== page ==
A teenager, who failed to “honour his father” when he threw stones at him and damaged his car, is now out on bail.
Eighteen-year-old Rhys Antonio Ricardo Trotman of The Pine, St Michael admitted before Magistrate Elwood Watts in the Oistins Magistrates’ Court to damaging the windshield and the roof of his father Andrew Trotman’s car on September 25.
According to prosecutor, Station Sergeant Glenda Carter-Nicholls, Rhys was at home cooking on the day in question when his dad disconnected the gas line, and ushered the teen outside, while complaining that he was not contributing to the household.
However, once free, the teenager armed himself with a number of stones, which he threw at the father forcing him to seek cover at a neighbour’s house.
And despite pleas for several people, the prosecutor, said the teen continued throwing the stones, which shattered the car’s rear windshield and dented on the vehicle’s roof.
The teen, who is not known to the criminal justice system, then left the house and went to live with his sister.
Despite pleading guilty to the charge, the teenager told the magistrate he had only retaliated because his father had chopped him with a sword on his hand and on his stomach before he left the house.
Asked whether he knew what the Fifth Commandment said, Trotman replied “Honour your father and your mother”.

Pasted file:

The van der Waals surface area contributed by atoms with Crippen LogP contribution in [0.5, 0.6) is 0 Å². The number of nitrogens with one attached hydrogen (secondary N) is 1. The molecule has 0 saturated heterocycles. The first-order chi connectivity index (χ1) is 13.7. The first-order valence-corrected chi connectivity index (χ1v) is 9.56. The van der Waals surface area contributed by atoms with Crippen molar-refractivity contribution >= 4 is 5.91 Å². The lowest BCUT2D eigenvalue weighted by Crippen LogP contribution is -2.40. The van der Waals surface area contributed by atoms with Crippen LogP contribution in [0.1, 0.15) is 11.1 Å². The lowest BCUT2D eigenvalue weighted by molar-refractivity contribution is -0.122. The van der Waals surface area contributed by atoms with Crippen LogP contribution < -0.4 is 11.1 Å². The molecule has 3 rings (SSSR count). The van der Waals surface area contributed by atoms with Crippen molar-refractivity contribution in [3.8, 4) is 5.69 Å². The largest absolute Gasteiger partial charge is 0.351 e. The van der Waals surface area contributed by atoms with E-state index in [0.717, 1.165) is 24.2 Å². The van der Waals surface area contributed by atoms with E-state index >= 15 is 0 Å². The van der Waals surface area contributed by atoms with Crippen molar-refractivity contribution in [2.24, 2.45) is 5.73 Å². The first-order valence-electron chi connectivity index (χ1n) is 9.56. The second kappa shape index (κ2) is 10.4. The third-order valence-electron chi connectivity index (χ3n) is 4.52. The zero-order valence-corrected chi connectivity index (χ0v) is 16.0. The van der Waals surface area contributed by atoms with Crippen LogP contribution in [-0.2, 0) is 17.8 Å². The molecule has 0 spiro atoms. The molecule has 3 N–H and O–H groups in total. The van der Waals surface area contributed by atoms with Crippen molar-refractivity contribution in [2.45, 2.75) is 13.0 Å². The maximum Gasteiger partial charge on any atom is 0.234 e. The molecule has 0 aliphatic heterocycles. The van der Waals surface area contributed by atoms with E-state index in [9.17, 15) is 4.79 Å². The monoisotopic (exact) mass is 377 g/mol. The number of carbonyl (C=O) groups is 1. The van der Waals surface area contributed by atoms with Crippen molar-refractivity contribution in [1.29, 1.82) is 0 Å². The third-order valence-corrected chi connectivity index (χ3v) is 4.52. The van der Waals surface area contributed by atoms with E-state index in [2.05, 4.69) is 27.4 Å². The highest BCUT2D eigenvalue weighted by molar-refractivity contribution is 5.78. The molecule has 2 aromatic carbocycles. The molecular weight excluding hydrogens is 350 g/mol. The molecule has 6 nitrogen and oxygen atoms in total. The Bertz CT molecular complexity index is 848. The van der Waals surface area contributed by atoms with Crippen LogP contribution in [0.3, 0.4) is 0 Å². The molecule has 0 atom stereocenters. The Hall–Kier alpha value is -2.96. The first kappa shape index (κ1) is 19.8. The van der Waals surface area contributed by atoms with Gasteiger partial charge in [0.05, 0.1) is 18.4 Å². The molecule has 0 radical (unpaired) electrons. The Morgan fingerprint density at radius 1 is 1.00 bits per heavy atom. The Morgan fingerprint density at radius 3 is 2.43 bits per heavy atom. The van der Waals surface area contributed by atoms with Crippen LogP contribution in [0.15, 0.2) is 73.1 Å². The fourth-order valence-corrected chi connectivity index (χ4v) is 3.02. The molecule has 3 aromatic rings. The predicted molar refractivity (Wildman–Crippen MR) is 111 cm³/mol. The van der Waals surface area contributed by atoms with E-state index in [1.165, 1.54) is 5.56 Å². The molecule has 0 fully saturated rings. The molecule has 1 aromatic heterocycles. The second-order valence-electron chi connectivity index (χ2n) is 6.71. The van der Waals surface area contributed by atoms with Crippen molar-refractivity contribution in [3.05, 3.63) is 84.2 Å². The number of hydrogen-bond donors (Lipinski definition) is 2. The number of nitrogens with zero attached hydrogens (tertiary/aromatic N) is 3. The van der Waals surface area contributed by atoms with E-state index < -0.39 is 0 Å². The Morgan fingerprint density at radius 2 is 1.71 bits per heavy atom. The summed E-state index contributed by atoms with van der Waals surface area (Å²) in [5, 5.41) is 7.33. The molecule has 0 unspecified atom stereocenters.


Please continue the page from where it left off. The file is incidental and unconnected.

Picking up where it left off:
However, the magistrate warned him that “when you dishonor them, you don’t live long on the land, that’s God’s promise.
“It is no wonder you see so many young people killing or getting killed,” Watts stated.
However, the magistrate said he would also have words with the teen’s father if he was in court as “parents must not exasperate their children . . . . or abuse them”.
When asked if he had anything to say the teen gave an unapologetic “no Sir”.
“It’s something that has been happening for a long time,” the teen revealed, adding that “he [the father] does cook food for himself and I don’t get nothing, so why do I have to [contribute]?”
The magistrate explained to the teenager that it was because he was now working and was still living at his dad’s house.
“So you have to expect to contribute,” Watts maintained, while telling the teenager that for his “foolish behaviour” he now had to repay his father for the damage done to the vehicle.
“You can’t interfere, harass or threaten your father,” the magistrate warned as he granted the teen $1,000 bail.
However, the surety put another twist on the situation.
“[The] father is an alcoholic who is abusive to both female and male children,” the surety claimed.
The case was adjourned until October 13 when the court is expected to get an evaluation of the damage caused to the vehicle.